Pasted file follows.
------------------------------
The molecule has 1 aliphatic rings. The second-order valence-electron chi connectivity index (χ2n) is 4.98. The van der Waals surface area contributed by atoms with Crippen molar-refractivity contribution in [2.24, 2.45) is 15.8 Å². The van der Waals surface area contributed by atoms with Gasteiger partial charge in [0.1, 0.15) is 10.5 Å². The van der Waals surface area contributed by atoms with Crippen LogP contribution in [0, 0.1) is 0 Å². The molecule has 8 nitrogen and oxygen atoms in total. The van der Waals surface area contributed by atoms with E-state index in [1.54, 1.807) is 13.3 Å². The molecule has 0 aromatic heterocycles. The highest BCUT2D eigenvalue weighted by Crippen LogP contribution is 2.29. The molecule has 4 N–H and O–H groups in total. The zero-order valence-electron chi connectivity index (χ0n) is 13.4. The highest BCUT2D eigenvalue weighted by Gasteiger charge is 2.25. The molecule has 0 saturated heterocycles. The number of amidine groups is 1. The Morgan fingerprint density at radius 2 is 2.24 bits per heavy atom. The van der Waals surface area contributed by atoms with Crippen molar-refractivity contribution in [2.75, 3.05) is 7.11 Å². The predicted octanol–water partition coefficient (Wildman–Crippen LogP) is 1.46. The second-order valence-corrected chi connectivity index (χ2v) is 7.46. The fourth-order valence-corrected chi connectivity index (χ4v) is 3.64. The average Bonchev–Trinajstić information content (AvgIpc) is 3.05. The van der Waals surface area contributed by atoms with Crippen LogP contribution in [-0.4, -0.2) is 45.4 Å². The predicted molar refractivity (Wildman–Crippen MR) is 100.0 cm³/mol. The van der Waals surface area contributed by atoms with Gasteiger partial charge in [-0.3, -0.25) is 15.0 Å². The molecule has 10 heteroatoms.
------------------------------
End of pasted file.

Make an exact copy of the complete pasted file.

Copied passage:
The molecule has 1 aliphatic rings. The second-order valence-electron chi connectivity index (χ2n) is 4.98. The van der Waals surface area contributed by atoms with Crippen molar-refractivity contribution in [2.24, 2.45) is 15.8 Å². The van der Waals surface area contributed by atoms with Gasteiger partial charge in [0.1, 0.15) is 10.5 Å². The van der Waals surface area contributed by atoms with Crippen LogP contribution in [0, 0.1) is 0 Å². The molecule has 8 nitrogen and oxygen atoms in total. The van der Waals surface area contributed by atoms with E-state index in [1.54, 1.807) is 13.3 Å². The molecule has 0 aromatic heterocycles. The highest BCUT2D eigenvalue weighted by Crippen LogP contribution is 2.29. The molecule has 4 N–H and O–H groups in total. The zero-order valence-electron chi connectivity index (χ0n) is 13.4. The highest BCUT2D eigenvalue weighted by Gasteiger charge is 2.25. The molecule has 0 saturated heterocycles. The number of amidine groups is 1. The Morgan fingerprint density at radius 2 is 2.24 bits per heavy atom. The van der Waals surface area contributed by atoms with Crippen molar-refractivity contribution in [2.75, 3.05) is 7.11 Å². The predicted octanol–water partition coefficient (Wildman–Crippen LogP) is 1.46. The second-order valence-corrected chi connectivity index (χ2v) is 7.46. The fourth-order valence-corrected chi connectivity index (χ4v) is 3.64. The average Bonchev–Trinajstić information content (AvgIpc) is 3.05. The van der Waals surface area contributed by atoms with Crippen LogP contribution in [-0.4, -0.2) is 45.4 Å². The predicted molar refractivity (Wildman–Crippen MR) is 100.0 cm³/mol. The van der Waals surface area contributed by atoms with Gasteiger partial charge in [-0.3, -0.25) is 15.0 Å². The molecule has 10 heteroatoms.